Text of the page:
In a Glue Factory, How Do They Keep the Machines from Sticking?

Have you ever wondered how machines that produce adhesives like Super Glue or Caulking don’t get stuck because of machine parts getting glued together? The following answers from the internet should provide you with a good explanation.


When the glue is running in the pipes it’s usually not exposed to air and it spends very little time in the tube so it can’t clog up. These factories might be running the filling machines 24/7 or when the machine is turned off, they run a solvent through the pipes to clean the left-over glue.


In a Glue Factory, How Do They Keep the Machines from Sticking?

I’ve actually worked with manufacturing superglue as an operator of the machine. The industrial machine that makes it is pretty big with a lot of tubes. One morning when we came to work the machine malfunctioned due to it BEING SUPERGLUED TO ITSELF!

The glue in the tubing was usually heated to very high temperatures during downtime to avoid this from happening; this would lessen its adhesive properties. My coworker had forgotten to turn the heat on while ending his shift.

The machine was down for several weeks and they had to bring in a special team from the other side of Europe using some very nasty chemicals in order to unclog it. I found it ironic how million dollars’ worth of machinery designed to make superglue managed to… Superglue itself. This was the running gag for a while. The management did not find it remotely funny.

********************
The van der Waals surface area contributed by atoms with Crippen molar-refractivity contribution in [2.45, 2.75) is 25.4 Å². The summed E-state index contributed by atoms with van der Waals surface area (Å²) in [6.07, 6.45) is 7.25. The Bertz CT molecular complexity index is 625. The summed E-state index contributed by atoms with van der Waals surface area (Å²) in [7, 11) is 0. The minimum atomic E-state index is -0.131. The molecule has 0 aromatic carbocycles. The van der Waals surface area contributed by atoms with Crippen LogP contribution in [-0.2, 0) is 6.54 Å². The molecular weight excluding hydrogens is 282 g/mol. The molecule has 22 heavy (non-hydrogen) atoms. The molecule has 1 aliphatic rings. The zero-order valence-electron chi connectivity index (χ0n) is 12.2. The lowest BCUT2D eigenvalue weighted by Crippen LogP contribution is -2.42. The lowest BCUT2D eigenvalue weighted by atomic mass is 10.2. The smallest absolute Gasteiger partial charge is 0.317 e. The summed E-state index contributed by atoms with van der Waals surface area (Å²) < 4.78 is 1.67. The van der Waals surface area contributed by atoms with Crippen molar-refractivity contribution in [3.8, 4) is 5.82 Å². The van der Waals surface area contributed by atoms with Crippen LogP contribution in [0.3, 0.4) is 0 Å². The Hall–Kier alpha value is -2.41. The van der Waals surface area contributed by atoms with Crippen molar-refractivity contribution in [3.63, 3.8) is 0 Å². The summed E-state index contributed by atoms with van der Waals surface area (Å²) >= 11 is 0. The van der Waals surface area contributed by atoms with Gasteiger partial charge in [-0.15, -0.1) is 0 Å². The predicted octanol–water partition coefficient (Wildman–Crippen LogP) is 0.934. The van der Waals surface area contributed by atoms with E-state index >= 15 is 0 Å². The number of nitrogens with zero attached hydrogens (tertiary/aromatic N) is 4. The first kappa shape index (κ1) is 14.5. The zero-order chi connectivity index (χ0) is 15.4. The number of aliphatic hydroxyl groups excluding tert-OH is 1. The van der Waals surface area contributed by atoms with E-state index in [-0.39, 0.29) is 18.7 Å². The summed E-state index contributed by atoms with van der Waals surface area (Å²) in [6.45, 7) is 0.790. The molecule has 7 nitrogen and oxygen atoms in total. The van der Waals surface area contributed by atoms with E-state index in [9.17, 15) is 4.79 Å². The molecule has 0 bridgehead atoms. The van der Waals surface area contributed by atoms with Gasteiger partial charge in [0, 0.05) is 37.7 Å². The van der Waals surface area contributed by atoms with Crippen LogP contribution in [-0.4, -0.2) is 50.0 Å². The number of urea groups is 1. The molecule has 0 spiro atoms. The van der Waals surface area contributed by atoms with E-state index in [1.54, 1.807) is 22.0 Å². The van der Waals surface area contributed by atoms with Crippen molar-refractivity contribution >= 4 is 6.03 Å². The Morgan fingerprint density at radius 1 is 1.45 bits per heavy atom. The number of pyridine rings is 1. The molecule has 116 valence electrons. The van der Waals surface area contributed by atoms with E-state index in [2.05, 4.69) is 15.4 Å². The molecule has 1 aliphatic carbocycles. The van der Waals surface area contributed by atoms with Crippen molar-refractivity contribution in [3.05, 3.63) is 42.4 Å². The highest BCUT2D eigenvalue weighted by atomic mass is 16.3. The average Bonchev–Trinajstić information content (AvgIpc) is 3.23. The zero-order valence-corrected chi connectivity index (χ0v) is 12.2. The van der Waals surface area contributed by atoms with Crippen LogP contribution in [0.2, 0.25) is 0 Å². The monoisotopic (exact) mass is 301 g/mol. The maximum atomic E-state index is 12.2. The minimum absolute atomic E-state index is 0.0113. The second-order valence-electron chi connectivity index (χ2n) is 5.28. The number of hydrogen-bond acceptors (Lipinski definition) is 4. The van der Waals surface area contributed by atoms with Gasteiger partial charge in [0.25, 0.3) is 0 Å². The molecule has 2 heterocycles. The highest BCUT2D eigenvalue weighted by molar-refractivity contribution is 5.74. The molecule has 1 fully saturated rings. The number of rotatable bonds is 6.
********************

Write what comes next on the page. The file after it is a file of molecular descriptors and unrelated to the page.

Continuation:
In a Glue Factory, How Do They Keep the Machines from Sticking?

I work as an operator at a phenolic resin facility, where several of our mineral-resins just love to caulk & clog the pipes.
I cant speak for other processes & products, but our method to avoid entirely massive headaches is to do as following:

a) Keep the reactor-interior in a sub 0.3x atmospheric pressure environment. – This makes sure that oxidization that can set off caulking won’t occur.

b) We regulate the temperature carefully. Too hot and the resin starts charring into what looks like very very brittle, discolored glass. Too cold and it solidifies/coagulates (depends on type of product). Between 50-200°c is the general safe-zone.

In a Glue Factory, How Do They Keep the Machines from Sticking?

After almost every batch we alternate between running boiling water, methanol, sodium hydroxide, sulphuric acid and even 16 bar of air (16x atmospheric pressure) through the reactor & all affected piping. This usually helps.


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